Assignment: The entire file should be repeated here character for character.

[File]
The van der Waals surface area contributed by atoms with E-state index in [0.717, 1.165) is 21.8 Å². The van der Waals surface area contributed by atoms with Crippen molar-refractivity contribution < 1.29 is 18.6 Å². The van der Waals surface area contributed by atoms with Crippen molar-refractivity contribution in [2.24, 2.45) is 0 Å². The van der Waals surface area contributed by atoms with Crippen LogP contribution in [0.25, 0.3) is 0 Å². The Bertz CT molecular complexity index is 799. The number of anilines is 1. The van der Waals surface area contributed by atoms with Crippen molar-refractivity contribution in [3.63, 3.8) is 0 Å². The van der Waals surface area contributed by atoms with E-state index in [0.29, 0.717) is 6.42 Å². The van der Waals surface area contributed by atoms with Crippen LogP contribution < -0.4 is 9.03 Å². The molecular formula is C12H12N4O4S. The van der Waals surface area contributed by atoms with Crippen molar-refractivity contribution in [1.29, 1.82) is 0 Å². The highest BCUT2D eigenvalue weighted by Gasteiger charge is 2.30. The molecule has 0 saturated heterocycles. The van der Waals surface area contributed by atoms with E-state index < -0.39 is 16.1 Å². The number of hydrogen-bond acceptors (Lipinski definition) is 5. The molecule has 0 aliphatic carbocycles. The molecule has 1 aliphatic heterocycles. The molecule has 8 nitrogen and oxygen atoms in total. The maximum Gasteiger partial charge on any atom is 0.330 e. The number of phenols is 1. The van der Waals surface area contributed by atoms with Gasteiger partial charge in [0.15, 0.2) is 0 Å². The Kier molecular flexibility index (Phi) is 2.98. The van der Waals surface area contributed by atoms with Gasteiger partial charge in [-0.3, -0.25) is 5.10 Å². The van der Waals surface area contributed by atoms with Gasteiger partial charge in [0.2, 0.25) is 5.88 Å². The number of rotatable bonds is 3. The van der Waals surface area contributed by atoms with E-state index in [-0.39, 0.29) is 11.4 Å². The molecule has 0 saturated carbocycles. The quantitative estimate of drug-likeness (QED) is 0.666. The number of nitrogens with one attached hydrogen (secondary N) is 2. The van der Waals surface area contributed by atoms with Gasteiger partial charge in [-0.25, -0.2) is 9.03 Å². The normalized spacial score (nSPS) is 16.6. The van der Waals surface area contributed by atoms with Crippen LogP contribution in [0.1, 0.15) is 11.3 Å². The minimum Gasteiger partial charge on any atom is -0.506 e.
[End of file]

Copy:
The van der Waals surface area contributed by atoms with E-state index in [0.717, 1.165) is 21.8 Å². The van der Waals surface area contributed by atoms with Crippen molar-refractivity contribution < 1.29 is 18.6 Å². The van der Waals surface area contributed by atoms with Crippen molar-refractivity contribution in [2.24, 2.45) is 0 Å². The van der Waals surface area contributed by atoms with Crippen LogP contribution in [0.25, 0.3) is 0 Å². The Bertz CT molecular complexity index is 799. The number of anilines is 1. The van der Waals surface area contributed by atoms with Crippen molar-refractivity contribution in [3.63, 3.8) is 0 Å². The van der Waals surface area contributed by atoms with E-state index in [0.29, 0.717) is 6.42 Å². The van der Waals surface area contributed by atoms with Crippen LogP contribution < -0.4 is 9.03 Å². The molecular formula is C12H12N4O4S. The van der Waals surface area contributed by atoms with Crippen molar-refractivity contribution in [1.29, 1.82) is 0 Å². The highest BCUT2D eigenvalue weighted by Gasteiger charge is 2.30. The molecule has 0 saturated heterocycles. The van der Waals surface area contributed by atoms with E-state index < -0.39 is 16.1 Å². The number of hydrogen-bond acceptors (Lipinski definition) is 5. The molecule has 0 aliphatic carbocycles. The molecule has 1 aliphatic heterocycles. The molecule has 8 nitrogen and oxygen atoms in total. The maximum Gasteiger partial charge on any atom is 0.330 e. The number of phenols is 1. The van der Waals surface area contributed by atoms with Gasteiger partial charge in [0.15, 0.2) is 0 Å². The Kier molecular flexibility index (Phi) is 2.98. The van der Waals surface area contributed by atoms with Gasteiger partial charge in [-0.3, -0.25) is 5.10 Å². The van der Waals surface area contributed by atoms with Gasteiger partial charge in [0.2, 0.25) is 5.88 Å². The number of rotatable bonds is 3. The van der Waals surface area contributed by atoms with E-state index in [-0.39, 0.29) is 11.4 Å². The molecule has 0 saturated carbocycles. The quantitative estimate of drug-likeness (QED) is 0.666. The number of nitrogens with one attached hydrogen (secondary N) is 2. The van der Waals surface area contributed by atoms with Gasteiger partial charge in [-0.25, -0.2) is 9.03 Å². The normalized spacial score (nSPS) is 16.6. The van der Waals surface area contributed by atoms with Crippen LogP contribution in [0.1, 0.15) is 11.3 Å². The minimum Gasteiger partial charge on any atom is -0.506 e.